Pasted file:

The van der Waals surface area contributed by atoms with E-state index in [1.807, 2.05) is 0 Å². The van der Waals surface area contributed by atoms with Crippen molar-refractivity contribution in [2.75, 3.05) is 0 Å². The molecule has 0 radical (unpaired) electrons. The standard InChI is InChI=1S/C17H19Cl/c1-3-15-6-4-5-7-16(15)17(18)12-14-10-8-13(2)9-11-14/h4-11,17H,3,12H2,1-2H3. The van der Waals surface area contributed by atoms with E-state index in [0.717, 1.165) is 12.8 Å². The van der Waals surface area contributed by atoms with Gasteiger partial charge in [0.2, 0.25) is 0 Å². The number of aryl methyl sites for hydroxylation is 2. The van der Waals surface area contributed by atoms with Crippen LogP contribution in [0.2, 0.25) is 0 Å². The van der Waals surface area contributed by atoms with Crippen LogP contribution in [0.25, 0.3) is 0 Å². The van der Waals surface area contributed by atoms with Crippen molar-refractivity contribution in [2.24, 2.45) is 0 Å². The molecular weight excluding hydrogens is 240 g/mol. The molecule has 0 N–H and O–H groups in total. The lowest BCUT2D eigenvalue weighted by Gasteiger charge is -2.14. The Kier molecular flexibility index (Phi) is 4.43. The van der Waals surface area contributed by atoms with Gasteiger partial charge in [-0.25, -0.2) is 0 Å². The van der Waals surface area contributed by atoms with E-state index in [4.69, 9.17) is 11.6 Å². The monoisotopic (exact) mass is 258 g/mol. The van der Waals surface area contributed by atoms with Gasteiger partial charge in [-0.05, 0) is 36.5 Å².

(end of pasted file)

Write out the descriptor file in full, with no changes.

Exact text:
The van der Waals surface area contributed by atoms with E-state index in [1.807, 2.05) is 0 Å². The van der Waals surface area contributed by atoms with Crippen molar-refractivity contribution in [2.75, 3.05) is 0 Å². The molecule has 0 radical (unpaired) electrons. The standard InChI is InChI=1S/C17H19Cl/c1-3-15-6-4-5-7-16(15)17(18)12-14-10-8-13(2)9-11-14/h4-11,17H,3,12H2,1-2H3. The van der Waals surface area contributed by atoms with E-state index in [0.717, 1.165) is 12.8 Å². The van der Waals surface area contributed by atoms with Gasteiger partial charge in [0.2, 0.25) is 0 Å². The number of aryl methyl sites for hydroxylation is 2. The van der Waals surface area contributed by atoms with Crippen LogP contribution in [0.2, 0.25) is 0 Å². The van der Waals surface area contributed by atoms with Crippen LogP contribution in [0.25, 0.3) is 0 Å². The van der Waals surface area contributed by atoms with Crippen molar-refractivity contribution in [2.24, 2.45) is 0 Å². The molecular weight excluding hydrogens is 240 g/mol. The molecule has 0 N–H and O–H groups in total. The lowest BCUT2D eigenvalue weighted by Gasteiger charge is -2.14. The Kier molecular flexibility index (Phi) is 4.43. The van der Waals surface area contributed by atoms with Gasteiger partial charge in [-0.25, -0.2) is 0 Å². The van der Waals surface area contributed by atoms with E-state index in [4.69, 9.17) is 11.6 Å². The monoisotopic (exact) mass is 258 g/mol. The van der Waals surface area contributed by atoms with Gasteiger partial charge in [-0.05, 0) is 36.5 Å².